Insect herbivory decreases plant fitness by constraining plant growth, survival and reproductive output. Most studies on the effects of herbivory in trees rely on correlational inter-individual comparisons and could, thus, be affected by confounding factors linked to both herbivory and plant performance. Using the Mediterranean Holm oak (Quercus ilex) as a study model, we followed an experimental approach in which leaf-feeding insects (mainly Lepidoptera caterpillars) were excluded from some shoots in all study trees. Shoots subjected to herbivore exclusion exhibited lower defoliation rates and produced more acorns than control shoots. Defoliation constrained shoot growth throughout the study period, but had no effect on the number of female flowers produced per shoot. Acorn production was, however, lower in control shoots due to their higher abortion rates, and also to their greater mortality risk during summer drought, as shoots with fewer leaves were less likely to survive. Plant reaction to herbivory inhibits certain physiological pathways involved in plant growth, which, together with the effects of physical damage, reduces the amount and efficiency of the photosynthetic tissue. This increases their vulnerability to environmental stresses, such as water deficit, which limit resource assimilation. Defoliation is likely a key factor affecting oak regeneration, as it may be a significant source of seed loss prior to pre-dispersal acorn predation. Further experimental studies could help to elucidate its effects in contrasting environments. In Mediterranean regions, the harsher droughts predicted by climate change models could worsen the effects of insect herbivory on oak reproductive output. © 2017 International Society of Zoological Sciences, Institute of Zoology/Chinese Academy of Sciences and John Wiley & Sons Australia, Ltd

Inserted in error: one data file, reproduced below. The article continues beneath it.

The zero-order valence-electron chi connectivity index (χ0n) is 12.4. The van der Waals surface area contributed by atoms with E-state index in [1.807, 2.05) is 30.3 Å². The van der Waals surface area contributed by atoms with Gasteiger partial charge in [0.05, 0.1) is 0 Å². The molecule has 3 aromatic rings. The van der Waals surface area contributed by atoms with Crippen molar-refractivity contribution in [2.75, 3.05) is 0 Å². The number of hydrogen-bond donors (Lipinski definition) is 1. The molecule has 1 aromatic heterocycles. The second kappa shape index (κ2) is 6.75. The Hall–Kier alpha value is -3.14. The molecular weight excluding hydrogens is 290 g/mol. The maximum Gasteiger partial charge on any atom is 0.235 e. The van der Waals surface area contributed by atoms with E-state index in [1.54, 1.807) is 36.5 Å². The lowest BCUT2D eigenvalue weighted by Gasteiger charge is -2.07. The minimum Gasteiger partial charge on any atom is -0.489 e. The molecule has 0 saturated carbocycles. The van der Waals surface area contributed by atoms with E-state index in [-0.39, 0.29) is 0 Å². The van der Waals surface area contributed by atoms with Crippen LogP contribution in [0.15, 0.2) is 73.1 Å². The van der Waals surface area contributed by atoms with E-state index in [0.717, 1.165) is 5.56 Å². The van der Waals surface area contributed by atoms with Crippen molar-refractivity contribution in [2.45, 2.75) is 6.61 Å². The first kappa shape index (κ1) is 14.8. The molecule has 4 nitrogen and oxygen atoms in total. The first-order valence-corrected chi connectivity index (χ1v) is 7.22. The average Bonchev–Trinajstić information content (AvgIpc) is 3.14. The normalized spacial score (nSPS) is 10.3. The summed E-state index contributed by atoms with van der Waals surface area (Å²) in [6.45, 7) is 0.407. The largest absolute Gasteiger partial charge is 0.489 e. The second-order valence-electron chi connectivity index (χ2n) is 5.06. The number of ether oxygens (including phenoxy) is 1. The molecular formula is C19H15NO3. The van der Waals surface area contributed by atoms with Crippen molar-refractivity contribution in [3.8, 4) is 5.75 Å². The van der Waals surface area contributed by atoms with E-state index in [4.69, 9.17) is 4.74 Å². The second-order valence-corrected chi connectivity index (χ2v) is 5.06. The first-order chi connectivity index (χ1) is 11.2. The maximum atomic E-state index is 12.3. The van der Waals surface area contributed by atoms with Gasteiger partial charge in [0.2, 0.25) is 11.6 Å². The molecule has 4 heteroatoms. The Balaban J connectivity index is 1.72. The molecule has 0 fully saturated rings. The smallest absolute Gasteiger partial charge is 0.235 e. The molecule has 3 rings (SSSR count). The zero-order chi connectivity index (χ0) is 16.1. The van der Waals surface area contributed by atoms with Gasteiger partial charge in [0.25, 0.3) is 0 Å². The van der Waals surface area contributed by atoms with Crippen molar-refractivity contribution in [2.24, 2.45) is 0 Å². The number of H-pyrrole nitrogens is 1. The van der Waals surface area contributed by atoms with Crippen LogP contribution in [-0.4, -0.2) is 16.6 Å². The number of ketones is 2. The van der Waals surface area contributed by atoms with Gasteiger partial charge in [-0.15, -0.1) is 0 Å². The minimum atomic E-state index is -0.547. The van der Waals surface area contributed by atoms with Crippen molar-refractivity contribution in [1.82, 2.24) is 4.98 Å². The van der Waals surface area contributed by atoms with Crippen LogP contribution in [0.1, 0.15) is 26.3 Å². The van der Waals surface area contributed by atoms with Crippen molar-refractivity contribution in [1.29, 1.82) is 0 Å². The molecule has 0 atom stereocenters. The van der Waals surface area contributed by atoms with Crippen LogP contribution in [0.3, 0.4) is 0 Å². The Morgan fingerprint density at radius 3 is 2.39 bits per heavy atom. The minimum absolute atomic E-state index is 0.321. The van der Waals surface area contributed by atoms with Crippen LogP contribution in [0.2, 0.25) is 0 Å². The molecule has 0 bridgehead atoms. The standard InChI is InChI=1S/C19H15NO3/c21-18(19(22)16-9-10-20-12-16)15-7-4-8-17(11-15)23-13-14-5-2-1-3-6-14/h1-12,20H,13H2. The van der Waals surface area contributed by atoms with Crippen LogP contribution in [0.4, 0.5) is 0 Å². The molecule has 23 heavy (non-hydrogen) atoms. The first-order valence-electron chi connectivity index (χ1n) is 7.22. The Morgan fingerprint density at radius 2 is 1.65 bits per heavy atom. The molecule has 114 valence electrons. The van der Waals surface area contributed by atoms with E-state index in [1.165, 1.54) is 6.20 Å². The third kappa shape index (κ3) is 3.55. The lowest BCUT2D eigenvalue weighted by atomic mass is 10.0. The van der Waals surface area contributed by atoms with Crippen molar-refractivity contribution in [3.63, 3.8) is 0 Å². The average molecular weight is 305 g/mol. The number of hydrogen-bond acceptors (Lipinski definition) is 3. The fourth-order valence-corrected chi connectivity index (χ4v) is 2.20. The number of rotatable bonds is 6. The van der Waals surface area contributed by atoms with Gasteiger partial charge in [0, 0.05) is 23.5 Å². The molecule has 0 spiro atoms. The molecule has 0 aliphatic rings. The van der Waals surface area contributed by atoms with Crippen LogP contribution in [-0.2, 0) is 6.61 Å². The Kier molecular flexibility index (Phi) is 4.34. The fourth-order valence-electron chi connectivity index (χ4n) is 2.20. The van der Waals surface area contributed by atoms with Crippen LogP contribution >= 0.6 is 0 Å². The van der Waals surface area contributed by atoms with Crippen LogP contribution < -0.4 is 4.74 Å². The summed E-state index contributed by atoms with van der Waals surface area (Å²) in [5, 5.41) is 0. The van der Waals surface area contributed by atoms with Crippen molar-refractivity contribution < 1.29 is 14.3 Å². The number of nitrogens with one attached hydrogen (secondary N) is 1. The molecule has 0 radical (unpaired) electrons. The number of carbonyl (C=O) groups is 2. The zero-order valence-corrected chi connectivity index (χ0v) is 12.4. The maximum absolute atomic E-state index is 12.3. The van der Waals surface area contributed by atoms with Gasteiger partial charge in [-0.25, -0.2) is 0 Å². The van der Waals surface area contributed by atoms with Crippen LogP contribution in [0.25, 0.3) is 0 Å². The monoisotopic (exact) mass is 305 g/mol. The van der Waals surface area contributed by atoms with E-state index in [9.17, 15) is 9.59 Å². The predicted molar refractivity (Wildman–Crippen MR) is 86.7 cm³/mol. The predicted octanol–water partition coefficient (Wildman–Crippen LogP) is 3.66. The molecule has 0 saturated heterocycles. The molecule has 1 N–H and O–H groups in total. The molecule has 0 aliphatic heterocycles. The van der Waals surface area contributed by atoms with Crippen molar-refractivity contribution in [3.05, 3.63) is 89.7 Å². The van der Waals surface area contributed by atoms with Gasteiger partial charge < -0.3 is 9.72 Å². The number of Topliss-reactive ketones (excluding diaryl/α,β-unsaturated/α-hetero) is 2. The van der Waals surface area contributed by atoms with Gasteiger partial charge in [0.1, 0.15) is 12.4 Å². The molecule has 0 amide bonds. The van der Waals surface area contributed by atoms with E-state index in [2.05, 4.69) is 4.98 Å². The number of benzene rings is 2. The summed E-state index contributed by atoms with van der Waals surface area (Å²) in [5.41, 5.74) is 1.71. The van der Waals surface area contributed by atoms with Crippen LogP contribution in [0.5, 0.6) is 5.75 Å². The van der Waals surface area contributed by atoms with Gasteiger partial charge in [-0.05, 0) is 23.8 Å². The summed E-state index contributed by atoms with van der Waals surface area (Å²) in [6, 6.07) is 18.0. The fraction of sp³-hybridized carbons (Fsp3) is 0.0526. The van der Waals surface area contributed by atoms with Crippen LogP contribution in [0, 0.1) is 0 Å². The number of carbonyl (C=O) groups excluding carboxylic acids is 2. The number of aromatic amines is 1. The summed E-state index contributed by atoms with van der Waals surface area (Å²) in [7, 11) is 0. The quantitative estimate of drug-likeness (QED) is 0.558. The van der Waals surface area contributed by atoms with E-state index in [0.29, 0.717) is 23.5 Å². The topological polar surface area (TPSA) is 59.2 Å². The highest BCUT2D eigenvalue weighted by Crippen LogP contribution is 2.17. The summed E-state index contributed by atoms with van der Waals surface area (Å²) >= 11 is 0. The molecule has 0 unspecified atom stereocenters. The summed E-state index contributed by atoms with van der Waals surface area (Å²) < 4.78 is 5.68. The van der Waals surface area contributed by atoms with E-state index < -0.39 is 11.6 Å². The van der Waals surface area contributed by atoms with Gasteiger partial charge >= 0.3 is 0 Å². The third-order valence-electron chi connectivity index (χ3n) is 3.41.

Carabassa V., Ortiz O., Alcañiz J.M. (2018) Sewage sludge as an organic amendment for quarry restoration: Effects on soil and vegetation. Land Degradation and Development. 29: 2568-2574.LinkDoi: 10.1002/ldr.3071
Quarry restoration in Mediterranean environments usually needs organic amendments to improve the substrates used for technosol construction. Digested sewage sludges from municipal wastewater treatment plants are rich in organic matter, N, and P and constitute an available and economically interesting alternative for substrate amendment. However, their pollutant burden and labile organic matter content involve an environmental risk that must be controlled. Moreover, ecological succession in restored areas can be influenced by the use of sludge and should be assessed. To minimize these risks, a new sewage sludge dose criterion relating to its labile organic matter and heavy metal content has been established. Sewage sludge doses currently range between 10 and 50 Mg ha−1. In order to verify the suitability of this dose criterion, 16 areas rehabilitated using sewage sludge located in limestone quarries in a Mediterranean climate in Catalonia (NE Spain) have been assessed. These evaluations focused on physicochemical properties of rehabilitated soils, land degradation processes, and ecological succession. In the short term, 6 months after sludge application, an increment of organic matter content in the restored soils was observed, without significant increases in electrical conductivity or heavy metals content, and with a dense plant cover that contributes to effective soil erosion control. Two years after, ruderal plants were still present but later successional species colonized the restored zones in different degrees. These results suggest that sewage sludge, used as a soil amendment according to the proposed methodology, can safely improve technosol quality without constraints that compromise ecological succession. © 2018 John Wiley & Sons, Ltd.